Bracebridge Hall, vol 2

Village Worthies

Washington Irving

Nay, I tell you, I am so well beloved in our town, that not the worst dog in the street will hurt my little finger.
Collier of Croydon.
AS the neighbouring village is one of those out-of-the-way, but gossiping, little places where a small matter makes a great stir, it is not to be supposed that the approach of a festival like that of May-day can be regarded with indifference, especially since it is made a matter of such moment by the great folks at the Hall. Master Simon, who is the faithful factotum of the worthy Squire, and jumps with his humour in every thing, is frequent just now in his visits to the village, to give directions for the impending fête; and as I have taken the liberty occasionally of accompanying him, I have been enabled to get some insight into the characters and internal politics of this very sagacious little community.

Master Simon is in fact the Cæsar of the village. It is true the Squire is the protecting power, but his factotum is the active and busy agent. He intermeddles in all its concerns, is acquainted with all the inhabitants and their domestic history, gives counsel to the old folks in their business matters, and the young folks in their love affairs, and enjoys the proud satisfaction of being a great man in a little world.

He is the dispenser, too, of the Squire’s charity, which is bounteous; and, to do Master Simon justice, he performs this part of his functions with great alacrity. Indeed, I have been entertained with the mixture of bustle, importance, and kind-heartedness which he displays. He is of too vivacious a temperament to comfort the afflicted by sitting down, moping and whining, and blowing noses in concert: but goes whisking about like a sparrow, chirping consolation into every hole and corner of the village. I have seen an old woman, in a red cloak, hold him for half an hour together with some long phthisical tale of distress, which Master Simon listened to with many a bob of the head, smack of his dog-whip, and other symptoms of impatience, though he afterwards made a most faithful and circumstantial report of the case to the Squire. I have watched him, too, during one of his pop visits into the cottage of a superannuated villager, who is a pensioner of the Squire, where he fidgeted about the room without sitting down, made many excellent off-hand reflections with the old invalid, who was propped up in his chair, about the shortness of life, the certainty of death, and the necessity of preparing for “that awful change;” quoted several texts of scripture very incorrectly, but much to the edification of the cottager’s wife; and on coming out, pinched the daughter’s rosy cheek, and wondered what was in the young men that such a pretty face did not get a husband.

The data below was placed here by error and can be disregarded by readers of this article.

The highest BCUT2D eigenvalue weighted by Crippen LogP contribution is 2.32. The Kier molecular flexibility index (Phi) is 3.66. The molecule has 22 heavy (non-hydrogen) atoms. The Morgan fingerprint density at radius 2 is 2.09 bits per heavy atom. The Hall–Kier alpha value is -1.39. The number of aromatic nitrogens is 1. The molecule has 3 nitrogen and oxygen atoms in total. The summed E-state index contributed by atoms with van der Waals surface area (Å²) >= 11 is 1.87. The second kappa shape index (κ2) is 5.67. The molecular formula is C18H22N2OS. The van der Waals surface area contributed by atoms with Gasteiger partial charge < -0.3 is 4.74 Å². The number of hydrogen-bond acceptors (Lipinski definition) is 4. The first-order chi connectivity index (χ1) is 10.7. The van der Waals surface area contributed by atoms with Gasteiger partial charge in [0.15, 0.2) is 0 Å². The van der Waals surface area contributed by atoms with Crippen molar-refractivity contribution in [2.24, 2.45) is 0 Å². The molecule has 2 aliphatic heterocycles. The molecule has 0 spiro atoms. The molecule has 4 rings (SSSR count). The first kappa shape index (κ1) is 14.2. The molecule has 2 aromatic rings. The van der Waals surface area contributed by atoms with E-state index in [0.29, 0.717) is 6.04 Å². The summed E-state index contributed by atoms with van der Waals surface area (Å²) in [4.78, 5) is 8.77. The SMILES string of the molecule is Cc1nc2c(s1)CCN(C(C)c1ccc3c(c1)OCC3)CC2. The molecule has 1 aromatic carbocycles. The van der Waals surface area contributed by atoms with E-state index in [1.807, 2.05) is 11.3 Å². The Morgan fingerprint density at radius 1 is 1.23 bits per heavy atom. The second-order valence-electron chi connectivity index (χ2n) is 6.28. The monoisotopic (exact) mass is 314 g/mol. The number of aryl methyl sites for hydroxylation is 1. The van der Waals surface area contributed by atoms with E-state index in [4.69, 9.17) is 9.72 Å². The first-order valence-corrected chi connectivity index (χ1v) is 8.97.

He has also his cabinet counsellors in the village, with whom he is very busy just now, preparing for the May-day ceremonies. Among these is the village tailor, a pale-faced fellow, that plays the clarionet in the church choir; and; being a great musical genius, has frequent meetings of the band at his house, where they “make night hideous” by their concerts. He is, in consequence, high in favour with Master Simon; and, through his influence, has the making, or rather marring, of all the liveries of the Hall; which generally look as though they had been cut out by one of those scientific tailors of the Flying Island of Laputa, who took measure of their customers with a quadrant. The tailor, in fact, might rise to be one of the moneyed men of the village, were he not rather too prone to gossip, and keep holidays, and give concerts, and blow all his substance, real and personal, through his clarionet; which literally keeps him poor, both in body and estate. He has for the present thrown by all his regular work, and suffered the breeches of the village to go unmade and unmended, while he is occupied in making garlands of party-coloured rags, in imitation of flowers, for the decoration of the May-pole.

Another of Master Simon’s counsellors is the apothecary, a short and rather fat man, with a pair of prominent eyes, that diverge like those of a lobster. He is the village wise man; very sententious, and full of profound remarks on shallow subjects. Master Simon often quotes his sayings, and mentions him as rather an extraordinary man; and even consults him occasionally, in desperate cases of the dogs and horses. Indeed, he seems to have been overwhelmed by the apothecary’s philosophy, which is exactly one observation deep, consisting of indisputable maxims, such as may be gathered from the mottoes of tobacco-boxes. I had a specimen of his philosophy, in my very first conversation with him; in the course of which he observed, with great solemnity and emphasis, that “man is a compound of wisdom and folly;” upon which Master Simon, who had hold of my arm, pressed very hard upon it, and whispered in my ear “That’s a devilish shrewd remark!”

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